Sunday, December 20, 2009

Film Gauge - Top 10 Movies of 2009

Year-end lists are unreliable, subjective, kind of pointless. They are not an exact science, but are rather governed by the momentary whims and fleeting fancies of their makers. Of course this is true. And it is no more true than in the case of movies. No list could purport to outline the "best" movies of the year, because who could agree on the criteria? Going by the numbers, Transformers 2: The Squeakquel is the best movie of the year. I don't know about you, but that hurts my feelings. Now, I'm not one to bash populist entertainment. The phrase "popcorn movie" is not a pejorative, in my opinion. But who says a movie has to be an artless, brainless mess in order to appeal to a mass audience? Where is this generation's Raiders of the Lost Ark? Is it all up to JJ Abrams now? Star Trek was an incredibly fun, satisfying and guilt-free spectacle. It accomplished the impossible task of making me interested in Star Trek mythology, and it is most likely the consensus favorite here at Lowbrow Media. It is for this reason that I have left it off of my list, so that I could highlight some other, less-heralded movies. Ultimately, I decided to try not to overthink things. This list is made up of the movies that surprised me the most this year, the movies that evoked the strongest emotional reaction. I regret not being able to include Where The Wild Things Are, a highly-anticipated movie that fell just short of the mark for me. I believe Jonze and Eggers were perhaps too committed to getting inside the head of a 7-year-old, at the expense of giving the audience a sufficient emotional foothold. The wordless coda between Catherine Keener and Max Records is admittedly wonderful. I wanted more of that. I also wanted Richard Kelly's The Box to follow through on Southland Tales' promise of utter insanity. It came close, but not close enough. I'm still not sure if he is a genuinely idiosyncratic filmmaker, or if he is just using cult film Mad Libs. Anyway, here's my list. Have fun with it, and please disagree.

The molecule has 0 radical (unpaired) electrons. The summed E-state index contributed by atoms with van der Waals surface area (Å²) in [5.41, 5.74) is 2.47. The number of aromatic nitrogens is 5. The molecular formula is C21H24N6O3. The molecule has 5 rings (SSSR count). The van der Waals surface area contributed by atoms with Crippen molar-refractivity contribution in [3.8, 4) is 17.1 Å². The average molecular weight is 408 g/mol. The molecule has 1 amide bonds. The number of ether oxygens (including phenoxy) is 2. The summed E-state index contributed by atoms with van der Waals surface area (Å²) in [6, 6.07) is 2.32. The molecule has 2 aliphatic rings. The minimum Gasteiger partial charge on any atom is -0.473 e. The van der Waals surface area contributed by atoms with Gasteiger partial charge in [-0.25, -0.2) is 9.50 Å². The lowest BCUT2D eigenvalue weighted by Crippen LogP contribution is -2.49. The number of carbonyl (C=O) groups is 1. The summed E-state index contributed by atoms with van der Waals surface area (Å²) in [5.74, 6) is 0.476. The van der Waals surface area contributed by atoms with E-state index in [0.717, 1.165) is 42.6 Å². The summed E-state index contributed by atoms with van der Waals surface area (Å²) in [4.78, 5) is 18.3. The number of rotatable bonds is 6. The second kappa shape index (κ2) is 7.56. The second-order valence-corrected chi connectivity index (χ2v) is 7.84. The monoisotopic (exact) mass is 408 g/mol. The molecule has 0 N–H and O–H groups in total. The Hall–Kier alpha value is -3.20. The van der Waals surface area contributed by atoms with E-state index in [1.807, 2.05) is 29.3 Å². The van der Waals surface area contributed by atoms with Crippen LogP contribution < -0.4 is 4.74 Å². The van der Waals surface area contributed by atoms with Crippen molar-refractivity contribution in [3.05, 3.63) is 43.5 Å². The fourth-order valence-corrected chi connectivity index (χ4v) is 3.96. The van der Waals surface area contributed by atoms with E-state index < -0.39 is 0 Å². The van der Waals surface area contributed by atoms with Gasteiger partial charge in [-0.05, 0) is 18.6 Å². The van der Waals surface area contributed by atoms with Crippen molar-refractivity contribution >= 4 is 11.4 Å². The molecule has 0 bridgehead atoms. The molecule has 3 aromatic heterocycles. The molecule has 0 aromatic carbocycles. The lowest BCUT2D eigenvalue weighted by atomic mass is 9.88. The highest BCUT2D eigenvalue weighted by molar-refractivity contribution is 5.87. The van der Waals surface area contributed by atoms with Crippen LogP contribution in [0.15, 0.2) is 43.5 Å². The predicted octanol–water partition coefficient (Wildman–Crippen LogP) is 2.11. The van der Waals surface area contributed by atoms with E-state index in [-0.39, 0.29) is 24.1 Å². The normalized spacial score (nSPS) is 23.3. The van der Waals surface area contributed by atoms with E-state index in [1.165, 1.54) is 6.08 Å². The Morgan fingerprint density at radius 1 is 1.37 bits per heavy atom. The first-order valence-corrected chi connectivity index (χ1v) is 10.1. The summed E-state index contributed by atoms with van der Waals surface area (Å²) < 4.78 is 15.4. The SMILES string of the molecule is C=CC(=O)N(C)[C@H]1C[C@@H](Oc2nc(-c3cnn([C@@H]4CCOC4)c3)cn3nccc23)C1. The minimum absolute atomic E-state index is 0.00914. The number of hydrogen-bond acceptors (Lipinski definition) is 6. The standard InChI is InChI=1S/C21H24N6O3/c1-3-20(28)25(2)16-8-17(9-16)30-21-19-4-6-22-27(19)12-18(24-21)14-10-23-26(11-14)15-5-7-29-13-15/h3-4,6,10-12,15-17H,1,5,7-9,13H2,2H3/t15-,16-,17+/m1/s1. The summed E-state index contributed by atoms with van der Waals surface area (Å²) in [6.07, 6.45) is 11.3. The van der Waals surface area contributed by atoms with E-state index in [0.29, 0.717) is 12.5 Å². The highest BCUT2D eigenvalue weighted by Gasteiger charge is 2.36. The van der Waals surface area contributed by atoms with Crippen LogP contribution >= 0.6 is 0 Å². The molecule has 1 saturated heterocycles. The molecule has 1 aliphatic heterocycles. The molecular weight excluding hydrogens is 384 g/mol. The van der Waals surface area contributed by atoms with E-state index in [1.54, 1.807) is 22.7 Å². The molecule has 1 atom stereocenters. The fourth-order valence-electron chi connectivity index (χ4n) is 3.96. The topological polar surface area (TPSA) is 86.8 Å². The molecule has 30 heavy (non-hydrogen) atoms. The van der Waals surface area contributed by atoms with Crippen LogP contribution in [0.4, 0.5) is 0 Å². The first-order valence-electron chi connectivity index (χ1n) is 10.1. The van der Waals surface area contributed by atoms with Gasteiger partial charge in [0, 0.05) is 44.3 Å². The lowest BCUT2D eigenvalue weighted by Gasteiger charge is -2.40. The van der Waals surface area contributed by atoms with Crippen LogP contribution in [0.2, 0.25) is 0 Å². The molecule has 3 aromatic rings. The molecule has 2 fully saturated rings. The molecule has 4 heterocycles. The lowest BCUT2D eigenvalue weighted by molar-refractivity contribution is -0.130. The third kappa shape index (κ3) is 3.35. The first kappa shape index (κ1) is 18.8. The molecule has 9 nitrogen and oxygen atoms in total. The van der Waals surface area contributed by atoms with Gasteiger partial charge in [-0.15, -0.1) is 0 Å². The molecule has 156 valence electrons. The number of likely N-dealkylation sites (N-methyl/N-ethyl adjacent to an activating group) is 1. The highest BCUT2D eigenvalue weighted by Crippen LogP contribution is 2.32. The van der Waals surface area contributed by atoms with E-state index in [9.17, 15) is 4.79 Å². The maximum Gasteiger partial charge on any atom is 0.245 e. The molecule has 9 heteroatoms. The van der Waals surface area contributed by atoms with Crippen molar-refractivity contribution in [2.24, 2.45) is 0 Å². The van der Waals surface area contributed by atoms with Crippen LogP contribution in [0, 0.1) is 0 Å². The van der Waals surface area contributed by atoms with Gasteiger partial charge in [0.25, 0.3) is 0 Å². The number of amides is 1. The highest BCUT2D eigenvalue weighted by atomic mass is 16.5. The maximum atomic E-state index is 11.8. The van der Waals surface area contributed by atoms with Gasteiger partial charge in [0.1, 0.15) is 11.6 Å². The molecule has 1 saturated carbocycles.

Top 10 Movies of 2009

10) Observe and Report (Jody Hill, 2009)

Coming as it did on the heels of Seth Rogen's two-year block of ubiquity, Observe and Report suffered from the public's fatigue for the film's leading man (not to mention its proximity to Paul Blart). Moreover, Rogen's playing against affable-stoner-type as a fascistic, bipolar thug (and implied murderer) didn't score highly with the Knocked Up fans who came expecting the good-natured raunchiness of Judd Apatow. The movie is dark, but not "dark" like the cartoonishly profane Bad Santa. Writer-director Jody Hill (The Foot Fist Way, HBO's Eastbound and Down) grounds his over-the-top narrative in the realities of our trash culture, giving the comedy weight and avoiding empty provocation. Nodding to the simmering racial tensions and voracious consumerism of modern life, Hill makes the film's gradual validation of Rogen's post-millennial Travis Bickle that much more disturbing. Oh, yeah, the movie is also funny.

09) Big Fan (Robert D. Siegel, 2009)

Filmmaker and former Onion editor Robert D. Siegel is quickly establishing himself as something of a De Sica for our new, crumbling America. In his directorial debut, Big Fan, as well as in his script for Darren Aronofsky's The Wrestler, Siegel nails the stifling drabness of life on a low economic rung. However, where The Wrestler found an oddly life-affirming uplift in the crushing sadness of Randy "The Ram" Robinson's return to the ring, Big Fan sustains a dreadful air of inevitable collapse in its exploration of the deeply disturbed Paul Aufiero (Patton Oswalt). Oswalt's bravura performance embodies the misplaced priorities of our aggressively self-destructive age, and Siegel's observant, unobtrusive style builds to a stomach-churning intensity as we witness Paul preparing to commit a desperate, horrific act in the name of his team.

08) The House of the Devil (Ti West, 2009)